Sleep longer or go to class; chocolate or vanilla; Coke or Sprite; iced or hot; soy or nonfat; burger or burrito; chicken or beef: everyday, we are bombarded with a plethora of options. Having many choices is typically considered a good thing, but according to recent findings, that may not be the case anymore. And even though our ability to weigh choices is advantageous, researchers have found that it can create serious liabilities. They discovered that people faced with numerous selections, whether good or bad, were not only more fatigued, but were also far less productive. These participants found it difficult to maintain focus, and finish tasks.
Findings were based on several experiments, including 328 participants and 58 customers, at a shopping mall, which were designed to test exactly how the act of choosing or not choosing influences our ability to remain productive. In one experiment, some participants were asked to make important choices about college coursework, class materials or consumer products, while others considered various options without making such decisions. The participants also had to place their hands in ice water or finish a healthy, but unpleasant drink. The ones who had made their decisions had a harder time staying focused and finishing tasks than those who just had to think about their options.
In another experiment, meant to examine skills and concentration, participants were given math problems to study for an upcoming test. The ones who previously made a decision concerning college coursework were more distracted and had more errors on the study’s math test than the participants who did not make such decisions. The decision makers spent less time solving the problems and more time being distracted, such as reading magazines or playing video games.
To validate these findings, researchers conducted a field test at a shopping mall. Age, race, gender, ethnicity and the time spent shopping were controlled and the shoppers were forced to recount the amount of decisions they had made earlier that day while shopping. They were then asked to solve simple arithmetic problems. What were the results? The more decisions the shoppers had made earlier in the day, the more blunders they made when they attempted to solve problems.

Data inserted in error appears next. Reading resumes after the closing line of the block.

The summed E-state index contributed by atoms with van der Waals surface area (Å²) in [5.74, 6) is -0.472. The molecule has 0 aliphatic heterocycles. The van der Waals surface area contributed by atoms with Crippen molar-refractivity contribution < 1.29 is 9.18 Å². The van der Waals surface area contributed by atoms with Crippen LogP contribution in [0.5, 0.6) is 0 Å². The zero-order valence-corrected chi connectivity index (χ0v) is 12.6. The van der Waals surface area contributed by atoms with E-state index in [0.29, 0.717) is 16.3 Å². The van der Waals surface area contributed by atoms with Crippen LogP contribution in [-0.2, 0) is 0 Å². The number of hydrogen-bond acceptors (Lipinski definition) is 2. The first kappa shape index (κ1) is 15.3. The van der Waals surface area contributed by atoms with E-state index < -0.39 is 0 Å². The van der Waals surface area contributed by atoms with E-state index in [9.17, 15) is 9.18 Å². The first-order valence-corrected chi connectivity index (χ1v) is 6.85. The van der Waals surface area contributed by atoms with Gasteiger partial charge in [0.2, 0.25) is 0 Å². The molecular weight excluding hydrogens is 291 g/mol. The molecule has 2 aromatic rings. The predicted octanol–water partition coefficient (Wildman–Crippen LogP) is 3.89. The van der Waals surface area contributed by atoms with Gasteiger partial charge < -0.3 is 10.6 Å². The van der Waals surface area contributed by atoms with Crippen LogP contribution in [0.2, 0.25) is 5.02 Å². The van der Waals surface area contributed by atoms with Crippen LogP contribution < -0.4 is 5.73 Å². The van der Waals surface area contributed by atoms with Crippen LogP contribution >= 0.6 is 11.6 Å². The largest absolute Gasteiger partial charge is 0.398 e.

Kathleen D. Vohs, the study’s lead author and a member of the University of Minnesota’s marketing department, concluded that making many decisions depletes a precious resource within the human mind. She believes that maintaining focus while completing an unpleasant task or solving problems was a lot more difficult for those who had made choices than those who had not. It did not matter whether people were told that they were going to make a choice or asked to make it spontaneously, nor did it matter if the decision was going to have a consequence or not.
The results were consistent; weighing the options was not especially taxing, it was making the actual decision. And this pattern was found in a laboratory, classroom and shopping mall.
A significant shift in mental programming occurs at the same time a choice is made, whether the person acts on it at that time or sometime in the future. And this mental shift seems to be the reason for mental fatigue.
But what about the lighter, more enjoyable decisions we don’t mind making during the day? Do those affect our mental acuity just the same? In their last experiment, researchers determined that making a few “fun” decisions, such as spending a couple of minutes selecting items for a gift registry, was less mentally draining than when participants spent more minutes (12 compared to four) doing the same task. The bottom line is that no matter what kind of decision, enjoyable or not, our cognitive functions are depleted more and more with each choice we make. So now you can explain to your professor why you have such a hard time paying attention—you decided to get up, get ready and go to class this morning.

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